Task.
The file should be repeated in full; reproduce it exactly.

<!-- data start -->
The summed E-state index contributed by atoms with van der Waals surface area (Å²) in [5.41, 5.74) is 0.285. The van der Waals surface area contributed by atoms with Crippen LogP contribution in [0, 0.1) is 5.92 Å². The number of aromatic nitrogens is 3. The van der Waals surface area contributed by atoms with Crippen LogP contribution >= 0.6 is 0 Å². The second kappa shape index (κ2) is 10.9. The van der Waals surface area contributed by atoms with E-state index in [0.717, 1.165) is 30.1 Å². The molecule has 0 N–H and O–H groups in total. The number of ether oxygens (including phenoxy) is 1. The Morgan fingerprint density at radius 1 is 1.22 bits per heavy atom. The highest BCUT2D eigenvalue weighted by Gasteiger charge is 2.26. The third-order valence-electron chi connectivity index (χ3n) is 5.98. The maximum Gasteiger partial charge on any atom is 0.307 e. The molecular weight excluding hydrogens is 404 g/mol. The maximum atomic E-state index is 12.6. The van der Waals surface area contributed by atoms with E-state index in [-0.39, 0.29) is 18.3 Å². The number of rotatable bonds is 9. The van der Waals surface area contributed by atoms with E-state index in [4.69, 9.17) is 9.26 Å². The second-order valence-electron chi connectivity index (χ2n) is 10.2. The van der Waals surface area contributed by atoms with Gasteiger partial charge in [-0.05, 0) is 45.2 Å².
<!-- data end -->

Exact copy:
The summed E-state index contributed by atoms with van der Waals surface area (Å²) in [5.41, 5.74) is 0.285. The van der Waals surface area contributed by atoms with Crippen LogP contribution in [0, 0.1) is 5.92 Å². The number of aromatic nitrogens is 3. The van der Waals surface area contributed by atoms with Crippen LogP contribution >= 0.6 is 0 Å². The second kappa shape index (κ2) is 10.9. The van der Waals surface area contributed by atoms with E-state index in [0.717, 1.165) is 30.1 Å². The molecule has 0 N–H and O–H groups in total. The number of ether oxygens (including phenoxy) is 1. The Morgan fingerprint density at radius 1 is 1.22 bits per heavy atom. The highest BCUT2D eigenvalue weighted by Gasteiger charge is 2.26. The third-order valence-electron chi connectivity index (χ3n) is 5.98. The maximum Gasteiger partial charge on any atom is 0.307 e. The molecular weight excluding hydrogens is 404 g/mol. The maximum atomic E-state index is 12.6. The van der Waals surface area contributed by atoms with E-state index in [-0.39, 0.29) is 18.3 Å². The number of rotatable bonds is 9. The van der Waals surface area contributed by atoms with E-state index in [4.69, 9.17) is 9.26 Å². The second-order valence-electron chi connectivity index (χ2n) is 10.2. The van der Waals surface area contributed by atoms with Gasteiger partial charge in [-0.05, 0) is 45.2 Å².